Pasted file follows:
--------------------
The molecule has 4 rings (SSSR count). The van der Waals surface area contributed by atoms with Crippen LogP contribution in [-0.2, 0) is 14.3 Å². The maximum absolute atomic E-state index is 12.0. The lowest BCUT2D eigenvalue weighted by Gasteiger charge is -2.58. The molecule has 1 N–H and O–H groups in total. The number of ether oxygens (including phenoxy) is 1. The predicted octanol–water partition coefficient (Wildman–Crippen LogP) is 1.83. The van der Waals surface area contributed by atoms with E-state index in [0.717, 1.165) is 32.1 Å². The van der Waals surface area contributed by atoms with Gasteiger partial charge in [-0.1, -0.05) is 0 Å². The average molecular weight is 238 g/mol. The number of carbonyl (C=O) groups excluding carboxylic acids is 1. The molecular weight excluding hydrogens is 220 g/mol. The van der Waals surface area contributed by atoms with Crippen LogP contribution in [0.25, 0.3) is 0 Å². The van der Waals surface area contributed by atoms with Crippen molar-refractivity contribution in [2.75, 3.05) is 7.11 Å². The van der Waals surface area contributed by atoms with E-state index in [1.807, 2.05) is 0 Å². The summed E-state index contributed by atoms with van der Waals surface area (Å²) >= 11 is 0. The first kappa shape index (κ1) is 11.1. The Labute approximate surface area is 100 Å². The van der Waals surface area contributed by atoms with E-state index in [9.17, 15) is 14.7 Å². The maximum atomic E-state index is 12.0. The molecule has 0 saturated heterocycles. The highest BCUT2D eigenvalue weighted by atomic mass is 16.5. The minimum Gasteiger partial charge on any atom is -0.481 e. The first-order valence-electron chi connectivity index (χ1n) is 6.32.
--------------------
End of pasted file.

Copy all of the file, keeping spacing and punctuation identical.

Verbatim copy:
The molecule has 4 rings (SSSR count). The van der Waals surface area contributed by atoms with Crippen LogP contribution in [-0.2, 0) is 14.3 Å². The maximum absolute atomic E-state index is 12.0. The lowest BCUT2D eigenvalue weighted by Gasteiger charge is -2.58. The molecule has 1 N–H and O–H groups in total. The number of ether oxygens (including phenoxy) is 1. The predicted octanol–water partition coefficient (Wildman–Crippen LogP) is 1.83. The van der Waals surface area contributed by atoms with E-state index in [0.717, 1.165) is 32.1 Å². The van der Waals surface area contributed by atoms with Gasteiger partial charge in [-0.1, -0.05) is 0 Å². The average molecular weight is 238 g/mol. The number of carbonyl (C=O) groups excluding carboxylic acids is 1. The molecular weight excluding hydrogens is 220 g/mol. The van der Waals surface area contributed by atoms with Crippen LogP contribution in [0.25, 0.3) is 0 Å². The van der Waals surface area contributed by atoms with Crippen molar-refractivity contribution in [2.75, 3.05) is 7.11 Å². The van der Waals surface area contributed by atoms with E-state index in [1.807, 2.05) is 0 Å². The summed E-state index contributed by atoms with van der Waals surface area (Å²) >= 11 is 0. The first kappa shape index (κ1) is 11.1. The Labute approximate surface area is 100 Å². The van der Waals surface area contributed by atoms with E-state index in [9.17, 15) is 14.7 Å². The maximum atomic E-state index is 12.0. The molecule has 0 saturated heterocycles. The highest BCUT2D eigenvalue weighted by atomic mass is 16.5. The minimum Gasteiger partial charge on any atom is -0.481 e. The first-order valence-electron chi connectivity index (χ1n) is 6.32.